Cars – 2005 Volkswagen GTI

When I decided to get rid of my 2000 Intrepid R/T, another part of that decision was due to me just not liking big cars anymore. My depth perception had always been crap, gas mileage was poor, and I got tired of parking it. I wanted something compact, quick, fun, manual, and a coupe because I was also tired of driving people around.

My 2005 Volkswagen GTI

The dealership experience was great, and they did right by me on the trade-in. To keep the payments low, I went for a lease instead of buying it outright. I think it cost me about $350/m for 12000 miles. Initially I tried to be careful with the mileage, but eventually I just had so much fun with the car that I bought it outright.

The GTI was a blast. I remember the first night driving it, the red and violet dashboard lighting up for the first time resulted in a mutual “woah, cool!” from my girlfriend and I. Performance wise, this thing was like a go kart. It ran circles around everything I’d driven up to that point, and regularly got 30mpg.

I recall one time early in my ownership, taking a friend for a ride in the car. I was showing off of course, ripping through curves and tearing down straights with absolute impunity. There were a few points where I managed to induce some oversteer, and at the end of the joy ride he said “ok yeah, that thing is quick!” Probably the best compliment I could have gotten.

Over the course of ownership, there were very few issues with the car related to defect. I’d say the top two were the ignition coils failing so regularly that I’d keep extras in the trunk. Also, the car’s electronics made heavy use of lead free solder, which resulted in the drivers door locks randomly failing to work correctly. Other than that though, it was a solid car.

Of course, in the classic game of rock, paper, scissors – telephone pole always defeats car.

The previous winter, I wasn’t able to meet some friends returning from duty in Iraq because my humble FWD couldn’t make it up a particularly steep road with good tires. Even with the traction control disabled, it was the little engine that couldn’t. That lead me to buy snow tires on smaller wheels the following year.

I don’t think I even had a chance to try the Blizzaks out in actual snow by the time this happened. I was heading to Middletown for it’s 10k mile service on a cold, clear morning when the car hit some black ice and began to spin into the road. I corrected one way and slid into oncoming, corrected the other way, slid back, eventually finding a telephone pole which spun the car 180 degrees after the collision.

I was unharmed, but very annoyed. Insult to injury, the NYS Trooper who wrote up the accident cited me for failure to keep right. Telling him I hit black ice got the response “it doesn’t matter you’re responsible for controlling your car.” Real sympathetic, quota hit I guess. I didn’t care for the Blizzaks regardless, they had very soft sidewalls and made a normally tight and firm handling car feel… squishy around corners.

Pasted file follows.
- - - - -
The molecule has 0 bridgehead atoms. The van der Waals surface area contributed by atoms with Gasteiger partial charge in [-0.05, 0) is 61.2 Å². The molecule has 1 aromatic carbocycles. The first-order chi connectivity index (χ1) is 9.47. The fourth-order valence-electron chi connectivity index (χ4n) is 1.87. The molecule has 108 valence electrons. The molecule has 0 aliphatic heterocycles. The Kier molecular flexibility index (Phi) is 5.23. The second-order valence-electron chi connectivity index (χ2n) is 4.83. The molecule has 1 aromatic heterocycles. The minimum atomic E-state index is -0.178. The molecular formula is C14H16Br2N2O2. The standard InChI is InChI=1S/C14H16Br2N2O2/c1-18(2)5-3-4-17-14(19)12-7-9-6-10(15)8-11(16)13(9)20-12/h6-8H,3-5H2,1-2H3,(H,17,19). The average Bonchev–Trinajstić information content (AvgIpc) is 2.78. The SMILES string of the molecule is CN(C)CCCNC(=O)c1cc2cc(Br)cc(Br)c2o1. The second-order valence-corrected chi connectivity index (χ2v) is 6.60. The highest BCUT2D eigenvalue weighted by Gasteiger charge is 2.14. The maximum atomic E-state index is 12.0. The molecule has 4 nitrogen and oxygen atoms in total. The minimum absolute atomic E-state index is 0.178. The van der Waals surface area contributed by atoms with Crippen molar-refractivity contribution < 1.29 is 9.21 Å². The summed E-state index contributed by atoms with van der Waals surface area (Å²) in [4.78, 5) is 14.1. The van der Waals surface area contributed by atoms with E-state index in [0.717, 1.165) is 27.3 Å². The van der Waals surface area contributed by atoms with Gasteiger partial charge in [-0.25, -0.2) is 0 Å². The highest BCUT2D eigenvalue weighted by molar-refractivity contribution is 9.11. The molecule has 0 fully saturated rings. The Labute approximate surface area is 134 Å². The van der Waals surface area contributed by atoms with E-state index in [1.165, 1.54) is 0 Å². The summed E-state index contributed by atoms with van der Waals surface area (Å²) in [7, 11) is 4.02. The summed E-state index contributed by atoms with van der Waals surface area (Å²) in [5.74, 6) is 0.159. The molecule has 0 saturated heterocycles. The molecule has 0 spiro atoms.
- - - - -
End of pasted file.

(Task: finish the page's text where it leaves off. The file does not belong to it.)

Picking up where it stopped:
That wouldn’t be the last time to the body shop in my 6 years and 53000 miles of ownership. For some reason, people absolutely loved running into my VW from behind. The first time it happened, an elderly couple in a Ford Crown Victoria were racing to beat a tractor trailer to a merge, and didn’t notice that I was ahead of them at a dead stop, waiting to turn.

I looked in my rear view as the front of their car bottomed out under heavy braking, it scooped my little VW up and shifted it out of the way like shooing a small animal. The driver even tried to blame me, saying they didn’t see my turn signal. Or my brake lights. Or me at a dead stop. Sorry, that dog didn’t hunt.

Then I got rear-ended again on my way to work, construction had held up traffic on 17A, and while I waited I saw a green Eagle Vision TSI (Eagle version of the Dodge Intrepid). This time I saw it coming, cut the wheel towards the shoulder and tried to get out of the way. I wasn’t quick enough and BOOM.

Lastly, I decided to go down to the Jersey Shore for a day. A quick hour and a half drive to sunshine, ocean waves, and relaxation. All was well, I was at a traffic light, looking at a Smart Fortwo next to me, when a white Chevy Equinox slammed into me again. Whiplash rules, btw. Each hit was worth about $1500-$3000 in damage. The hit from the Eagle cost the most as it required replacing the exhaust from the cat back.

There was also the time I was going to Vermont for the week, started the car, smelled smoke, and my entire dashboard died. Long story short, a mouse chewed up the wiring on the fuel pump and caused a short circuit. Warranty didn’t cover the several thousand dollar repair, but thankfully my insurance did. The big issue was that the part came from Germany and had to be programmed there (mileage, etc…).

Eventually though, life came along and adjusted the equation. I started dating – and eventually married someone – who had two kids. Loading and unloading the coupe every day became tedious, so I decided to trade my beloved VW in for something more family friendly, safe, and reliable. However, I can’t talk about my Subaru Legacy without discussing my 1989 Chevy Silverado project.

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